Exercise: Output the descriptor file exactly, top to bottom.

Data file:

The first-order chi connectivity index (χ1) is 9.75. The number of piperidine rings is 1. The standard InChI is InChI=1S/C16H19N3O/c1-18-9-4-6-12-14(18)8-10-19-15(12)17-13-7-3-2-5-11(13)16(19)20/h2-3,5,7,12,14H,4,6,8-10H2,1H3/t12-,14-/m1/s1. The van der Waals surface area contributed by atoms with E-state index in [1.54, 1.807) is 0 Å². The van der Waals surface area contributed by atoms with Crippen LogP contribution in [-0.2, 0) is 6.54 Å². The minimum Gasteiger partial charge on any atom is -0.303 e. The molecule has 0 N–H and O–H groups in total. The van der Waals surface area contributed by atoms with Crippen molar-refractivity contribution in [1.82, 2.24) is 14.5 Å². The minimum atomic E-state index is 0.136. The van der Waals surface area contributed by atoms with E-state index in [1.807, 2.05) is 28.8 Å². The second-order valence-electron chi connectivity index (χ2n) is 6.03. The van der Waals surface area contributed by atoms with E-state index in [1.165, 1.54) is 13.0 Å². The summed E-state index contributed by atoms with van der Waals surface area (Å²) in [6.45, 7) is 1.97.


The first-order chi connectivity index (χ1) is 9.75. The number of piperidine rings is 1. The standard InChI is InChI=1S/C16H19N3O/c1-18-9-4-6-12-14(18)8-10-19-15(12)17-13-7-3-2-5-11(13)16(19)20/h2-3,5,7,12,14H,4,6,8-10H2,1H3/t12-,14-/m1/s1. The van der Waals surface area contributed by atoms with E-state index in [1.54, 1.807) is 0 Å². The van der Waals surface area contributed by atoms with Crippen LogP contribution in [-0.2, 0) is 6.54 Å². The minimum Gasteiger partial charge on any atom is -0.303 e. The molecule has 0 N–H and O–H groups in total. The van der Waals surface area contributed by atoms with Crippen molar-refractivity contribution in [1.82, 2.24) is 14.5 Å². The minimum atomic E-state index is 0.136. The van der Waals surface area contributed by atoms with E-state index in [1.807, 2.05) is 28.8 Å². The second-order valence-electron chi connectivity index (χ2n) is 6.03. The van der Waals surface area contributed by atoms with E-state index in [1.165, 1.54) is 13.0 Å². The summed E-state index contributed by atoms with van der Waals surface area (Å²) in [6.45, 7) is 1.97.